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Diabetes and a large waist circumference are predictors of liver fat accumulation and fibrosis.
Liver cancer is now less likely to be caused by hepatitis B or C, but more likely to be caused by fatty liver disease or alcohol.
Heavy alcohol use among people with hepatitis B or C increased the risk of liver cancer.
A steep rise in drug overdose deaths during the pandemic led to greater availability of donor organs.
People with liver disease who took fewer steps per day counts were more likely to require hospitalization.
Higher daily alcohol consumption was linked to greater risk for MAFLD.
Three checkpoint inhibitors reduce the risk of death for patients with hard-to-treat liver and biliary tract cancers.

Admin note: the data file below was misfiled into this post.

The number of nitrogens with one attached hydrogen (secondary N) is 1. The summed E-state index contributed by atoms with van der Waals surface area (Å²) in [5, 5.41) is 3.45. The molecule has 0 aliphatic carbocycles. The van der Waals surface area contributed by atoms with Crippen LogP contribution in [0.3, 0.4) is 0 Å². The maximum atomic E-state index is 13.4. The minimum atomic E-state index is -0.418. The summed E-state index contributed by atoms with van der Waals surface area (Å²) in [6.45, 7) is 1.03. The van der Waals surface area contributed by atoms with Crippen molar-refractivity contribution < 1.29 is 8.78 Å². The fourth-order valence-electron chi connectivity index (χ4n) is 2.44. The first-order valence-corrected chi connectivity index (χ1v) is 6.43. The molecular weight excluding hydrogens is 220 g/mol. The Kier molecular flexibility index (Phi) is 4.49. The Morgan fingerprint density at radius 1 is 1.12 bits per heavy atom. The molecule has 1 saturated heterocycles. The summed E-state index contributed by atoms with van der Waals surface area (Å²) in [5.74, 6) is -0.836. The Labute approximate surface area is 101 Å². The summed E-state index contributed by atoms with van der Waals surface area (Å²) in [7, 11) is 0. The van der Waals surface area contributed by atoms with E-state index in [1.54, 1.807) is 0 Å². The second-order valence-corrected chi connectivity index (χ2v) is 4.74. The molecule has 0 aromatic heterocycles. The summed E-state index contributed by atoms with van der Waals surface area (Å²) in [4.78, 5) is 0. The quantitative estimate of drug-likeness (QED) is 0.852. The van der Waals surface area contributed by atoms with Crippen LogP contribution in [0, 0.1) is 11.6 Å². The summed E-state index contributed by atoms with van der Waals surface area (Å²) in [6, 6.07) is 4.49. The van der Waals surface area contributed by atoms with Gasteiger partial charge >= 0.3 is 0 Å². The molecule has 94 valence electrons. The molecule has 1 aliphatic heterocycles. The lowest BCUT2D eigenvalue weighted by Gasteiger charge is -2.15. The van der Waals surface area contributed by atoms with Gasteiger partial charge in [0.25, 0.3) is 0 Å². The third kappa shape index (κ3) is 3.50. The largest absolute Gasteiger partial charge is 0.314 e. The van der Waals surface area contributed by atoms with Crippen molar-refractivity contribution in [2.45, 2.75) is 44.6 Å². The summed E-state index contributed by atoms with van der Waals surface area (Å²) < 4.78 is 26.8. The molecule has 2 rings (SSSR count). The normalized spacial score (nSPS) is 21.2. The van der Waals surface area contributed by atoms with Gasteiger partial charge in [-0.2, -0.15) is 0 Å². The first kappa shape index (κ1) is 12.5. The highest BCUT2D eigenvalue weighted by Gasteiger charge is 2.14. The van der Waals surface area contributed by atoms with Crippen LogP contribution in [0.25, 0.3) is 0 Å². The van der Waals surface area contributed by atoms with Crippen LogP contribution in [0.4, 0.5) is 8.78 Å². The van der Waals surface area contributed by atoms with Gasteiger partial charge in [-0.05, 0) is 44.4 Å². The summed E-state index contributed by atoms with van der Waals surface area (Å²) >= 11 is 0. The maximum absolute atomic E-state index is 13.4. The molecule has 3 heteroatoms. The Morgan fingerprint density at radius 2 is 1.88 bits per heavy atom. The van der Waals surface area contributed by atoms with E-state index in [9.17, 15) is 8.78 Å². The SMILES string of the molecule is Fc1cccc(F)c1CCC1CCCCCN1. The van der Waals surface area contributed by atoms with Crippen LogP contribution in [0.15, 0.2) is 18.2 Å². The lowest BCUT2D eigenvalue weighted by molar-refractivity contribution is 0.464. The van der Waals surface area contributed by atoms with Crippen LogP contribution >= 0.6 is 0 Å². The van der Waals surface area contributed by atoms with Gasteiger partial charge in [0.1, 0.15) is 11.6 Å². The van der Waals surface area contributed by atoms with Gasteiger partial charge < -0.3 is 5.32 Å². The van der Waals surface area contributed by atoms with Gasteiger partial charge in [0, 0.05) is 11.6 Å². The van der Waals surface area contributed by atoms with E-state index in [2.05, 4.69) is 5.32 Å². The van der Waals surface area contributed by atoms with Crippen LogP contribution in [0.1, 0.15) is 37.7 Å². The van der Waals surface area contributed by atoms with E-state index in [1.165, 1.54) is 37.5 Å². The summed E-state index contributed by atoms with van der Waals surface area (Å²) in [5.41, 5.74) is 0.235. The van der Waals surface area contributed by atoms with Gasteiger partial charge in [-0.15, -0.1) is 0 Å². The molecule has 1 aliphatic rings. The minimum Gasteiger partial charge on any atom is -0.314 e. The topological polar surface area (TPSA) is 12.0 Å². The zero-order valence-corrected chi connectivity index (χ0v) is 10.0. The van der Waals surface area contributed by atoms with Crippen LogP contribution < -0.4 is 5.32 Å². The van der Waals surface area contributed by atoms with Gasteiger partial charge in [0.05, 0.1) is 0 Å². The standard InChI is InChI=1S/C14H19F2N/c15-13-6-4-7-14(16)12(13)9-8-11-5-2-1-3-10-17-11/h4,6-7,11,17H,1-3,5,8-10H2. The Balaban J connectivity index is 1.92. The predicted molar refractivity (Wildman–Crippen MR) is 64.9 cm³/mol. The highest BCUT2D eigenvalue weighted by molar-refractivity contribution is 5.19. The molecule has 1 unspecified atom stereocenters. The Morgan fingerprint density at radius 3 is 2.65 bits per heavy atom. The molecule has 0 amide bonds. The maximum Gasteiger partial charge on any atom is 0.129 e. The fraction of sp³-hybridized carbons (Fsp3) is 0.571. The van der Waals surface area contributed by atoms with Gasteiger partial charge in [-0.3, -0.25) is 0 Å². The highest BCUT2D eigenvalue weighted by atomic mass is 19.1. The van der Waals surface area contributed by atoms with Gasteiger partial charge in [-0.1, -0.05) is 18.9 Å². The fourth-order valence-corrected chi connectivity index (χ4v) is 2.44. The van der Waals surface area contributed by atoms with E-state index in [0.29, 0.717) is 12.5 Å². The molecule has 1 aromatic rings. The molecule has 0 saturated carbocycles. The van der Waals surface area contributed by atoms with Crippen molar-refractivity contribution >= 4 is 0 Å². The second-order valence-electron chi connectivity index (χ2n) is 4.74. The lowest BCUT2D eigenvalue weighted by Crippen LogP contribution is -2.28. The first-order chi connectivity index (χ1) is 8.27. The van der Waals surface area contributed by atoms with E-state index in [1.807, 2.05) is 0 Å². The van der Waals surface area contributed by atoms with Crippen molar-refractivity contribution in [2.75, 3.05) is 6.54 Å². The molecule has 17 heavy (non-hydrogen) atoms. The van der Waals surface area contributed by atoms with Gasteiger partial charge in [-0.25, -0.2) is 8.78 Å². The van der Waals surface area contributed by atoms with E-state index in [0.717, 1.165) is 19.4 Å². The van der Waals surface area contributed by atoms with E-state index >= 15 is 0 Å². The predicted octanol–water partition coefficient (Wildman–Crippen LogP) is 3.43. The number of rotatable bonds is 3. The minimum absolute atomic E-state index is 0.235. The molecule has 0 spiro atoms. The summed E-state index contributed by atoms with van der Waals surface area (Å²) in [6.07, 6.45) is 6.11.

A majority of people with alcohol-related liver cirrhosis may have normal ALT levels.
Heavy alcohol use during the pandemic was linked to a rise in waiting list registrations and transplants due to alcohol-related hepatitis.
From 1995 to 2016, hepatocellular carcinoma incidence in rural populations climbed by 218%.
An extra booster dose raised antibody levels in one third of people with organ transplants, but many remain unprotected.
The early cancer is detected, the easier it is to treat.
Alcoholism-related liver disease was a growing problem even before COVID-19, but the pandemic has dramatically added to the toll.
The incidence rate is expected to be especially high among young women with alcoholic liver disease.
Transplants due to hepatitis C have declined dramatically thanks to effective treatment.
Hepatitis B and C, non-alcoholic steatohepatitis (NASH) and alcohol-related liver disease are the main causes of liver cancer and cirrhosis.
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